Engineering blog
15 Jul 2022

What are the Best Metal Roofing Types?

For long-term roofing solutions, metal can provide better energy efficiency and durability than tiles or shingles. When it comes to selecting the right metal roofing types for your needs, you need to understand the pros and cons of the options available in the market.

Let’s get started.

Introduction to Types of Metal Roofs

Metal roofing can be a low-maintenance, long-lasting alternative to “traditional” roofing.

For example, while asphalt shingles might cost less, they are vulnerable to erosion, cracking, and shrinking, especially when exposed to extreme weather conditions. Even with proper maintenance and repair, the life expectancy of asphalt shingles is far shorter than that of metal.

Metal roofs can last over half a century with only minimal repairs and maintenance. If designed in a certain way, along with accurate metal shop drawings, they can withstand winds of up to 140 mph and not crack or corrode from seasonal weather conditions.

Furthermore, metal roofing is energy efficient and can reduce your cooling costs by 1o to 25%.

There are many types of metal roofs to choose from, with a wide range of materials, colors, and profiles that come with their own benefits.

Top 5 Metal Roofing Types

The most popular metal roofing types are stainless steel, aluminium, lead, zinc and copper. Metal roofing materials offer different applications for residential, commercial and industrial buildings.

Primarily, there are two types of metal roofing systems:

  • Standing metal seam roof

  • Screw down panel roof

Standing metal seam roofs are generally the better choice for residential projects. Of course, your choice in modern roof designs will be made based on numerous factors such as budget, purpose, aesthetic, and so on.

1. Steel Roofing

When it comes to popularity, steel roofing dominates the metal roofing market. Steel is an alloy made up of iron and low amounts of carbon, and can be rolled into differing widths, profiles and lengths. (Note that with a higher than 2% carbon content, the material is considered cast iron.)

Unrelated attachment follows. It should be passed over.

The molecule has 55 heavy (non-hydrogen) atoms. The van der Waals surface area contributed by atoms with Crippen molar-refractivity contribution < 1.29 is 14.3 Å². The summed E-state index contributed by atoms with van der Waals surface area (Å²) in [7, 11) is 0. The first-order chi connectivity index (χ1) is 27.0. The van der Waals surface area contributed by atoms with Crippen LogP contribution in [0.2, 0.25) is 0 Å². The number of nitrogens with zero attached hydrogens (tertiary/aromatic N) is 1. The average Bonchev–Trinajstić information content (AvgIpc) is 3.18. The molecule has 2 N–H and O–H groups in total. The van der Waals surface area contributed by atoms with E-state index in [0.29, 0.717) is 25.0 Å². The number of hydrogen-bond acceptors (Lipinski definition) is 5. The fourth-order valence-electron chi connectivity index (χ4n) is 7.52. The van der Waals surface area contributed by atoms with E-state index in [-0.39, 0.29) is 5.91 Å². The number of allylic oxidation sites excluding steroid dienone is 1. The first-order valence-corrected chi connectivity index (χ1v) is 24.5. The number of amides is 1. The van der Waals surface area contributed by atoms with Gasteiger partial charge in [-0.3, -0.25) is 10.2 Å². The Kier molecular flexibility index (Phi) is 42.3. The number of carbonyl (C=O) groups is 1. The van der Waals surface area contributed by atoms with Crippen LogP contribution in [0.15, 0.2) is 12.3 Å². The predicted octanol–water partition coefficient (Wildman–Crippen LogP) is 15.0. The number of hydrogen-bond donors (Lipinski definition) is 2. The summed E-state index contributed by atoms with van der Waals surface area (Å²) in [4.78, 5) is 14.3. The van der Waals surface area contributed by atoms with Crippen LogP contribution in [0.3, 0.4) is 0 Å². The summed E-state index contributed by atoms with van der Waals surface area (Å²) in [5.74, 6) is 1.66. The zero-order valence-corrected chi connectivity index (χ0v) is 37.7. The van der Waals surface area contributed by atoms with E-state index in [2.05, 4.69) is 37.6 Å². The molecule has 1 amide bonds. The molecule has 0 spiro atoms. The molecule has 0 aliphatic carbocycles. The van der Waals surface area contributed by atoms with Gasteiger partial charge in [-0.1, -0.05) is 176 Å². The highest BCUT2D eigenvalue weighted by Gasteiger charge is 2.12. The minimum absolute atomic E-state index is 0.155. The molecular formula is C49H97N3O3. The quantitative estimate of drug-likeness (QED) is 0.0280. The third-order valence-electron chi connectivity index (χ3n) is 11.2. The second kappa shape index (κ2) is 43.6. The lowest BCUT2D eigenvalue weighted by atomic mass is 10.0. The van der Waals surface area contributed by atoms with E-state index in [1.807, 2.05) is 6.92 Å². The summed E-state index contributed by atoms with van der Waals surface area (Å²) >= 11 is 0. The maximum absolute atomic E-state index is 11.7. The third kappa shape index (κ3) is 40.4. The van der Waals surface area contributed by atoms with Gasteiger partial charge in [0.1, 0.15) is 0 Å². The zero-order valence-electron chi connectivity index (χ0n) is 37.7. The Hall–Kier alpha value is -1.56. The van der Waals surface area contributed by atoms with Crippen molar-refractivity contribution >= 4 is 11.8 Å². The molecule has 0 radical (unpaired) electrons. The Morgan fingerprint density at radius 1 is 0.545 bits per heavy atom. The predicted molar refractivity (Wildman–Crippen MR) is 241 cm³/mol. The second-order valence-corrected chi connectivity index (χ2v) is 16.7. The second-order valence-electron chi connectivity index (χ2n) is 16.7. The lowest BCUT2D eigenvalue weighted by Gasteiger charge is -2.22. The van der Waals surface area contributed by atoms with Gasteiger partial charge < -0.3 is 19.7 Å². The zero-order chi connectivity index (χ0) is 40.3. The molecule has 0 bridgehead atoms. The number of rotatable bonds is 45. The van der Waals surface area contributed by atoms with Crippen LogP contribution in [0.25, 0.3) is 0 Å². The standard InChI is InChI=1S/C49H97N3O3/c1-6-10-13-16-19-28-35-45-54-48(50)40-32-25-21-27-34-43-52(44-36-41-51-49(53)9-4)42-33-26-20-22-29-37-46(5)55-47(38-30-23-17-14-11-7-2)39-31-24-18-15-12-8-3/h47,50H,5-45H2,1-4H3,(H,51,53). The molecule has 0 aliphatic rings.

Steel roofing is a great choice for residential, business, ecclesiastical and school usage.

There are three types of steel you can choose from:

  • Weathering steel: This type of steel is designed and manufactured for the heavy steel sector, and is often used for bridge construction and similar projects. The outer layer of the material is designed to rust and corrode, which projects the interior. However, this also makes it not right for structural buildings, since it will require regular maintenance.

  • Galvanised Steel: Galvanized steel is manufactured with a layer of zinc, which gives the metal extended life. In terms of steel metal roofing, galvanized roofing panels and sheet metal are the most common types.

  • Galvalume Steel: A layer of zinc metal with aluminium is used, which protects against a variety of environments and helps prevent corrosion and rust. However, the surface is easily marked and scratched, so care must be taken during installation.

For protection and color, you can use a coat of epoxy primer and a baked-on acrylic top coat. If a sheet system is meant for a commercial project, you can give it a highly durable paint finish, such as Kynar 500. Another finish you can apply is stone coating, which is a premium surface and can mimic tile roofing.

Pros of Steel Roofing

  • Easy to install & lightweight

  • Corrosion & rust-resistant

  • Affordable

  • Available in many different colors

  • Recyclable

  • Easy maintenance

  • Long-lasting & durable

  • Can be manufactured in a variety of profiles, including box profile and corrugated metal roofing

Cons of Steel Roofing

  • Might not last as long as more expensive metal roofing if not properly installed

  • Sheets can become damaged if not regularly cleaned of animal droppings or debris

2. Copper Roofing

If it’s a striking appearance you want, copper should be your choice. Copper roofing changes color over time, attaining its famous blue-green or brown patina. The patina can vary depending on the climate and environment.

Furthermore, copper can be formed into various materials, such as shingles, tiles, sheets and panels. Hence, no matter the style or size of your project, copper is versatile enough to form its roof.

However, copper is among the most expensive types of metal roofs, at about thrice the price of steel. Zinc is the only kind of roofing that costs roughly the same amount.

Pros of Copper Roofing

  • Lightweight & easy to install. In fact, the weight of copper reduces the pressure your structure will be subjected to over time. It is also lighter & less expensive than authentic slate and clay tiles

  • Corrosion & rust-resistant. This is thanks to the patina that develops

  • Attractive. Copper roofing lends personality, uniqueness and style to any building

  • Long-lasting. If installed correctly and maintained well, copper roofing can last over 80 years

  • Unlike other metals, can be soldered to make a watertight seal between gutters, flashings and roofs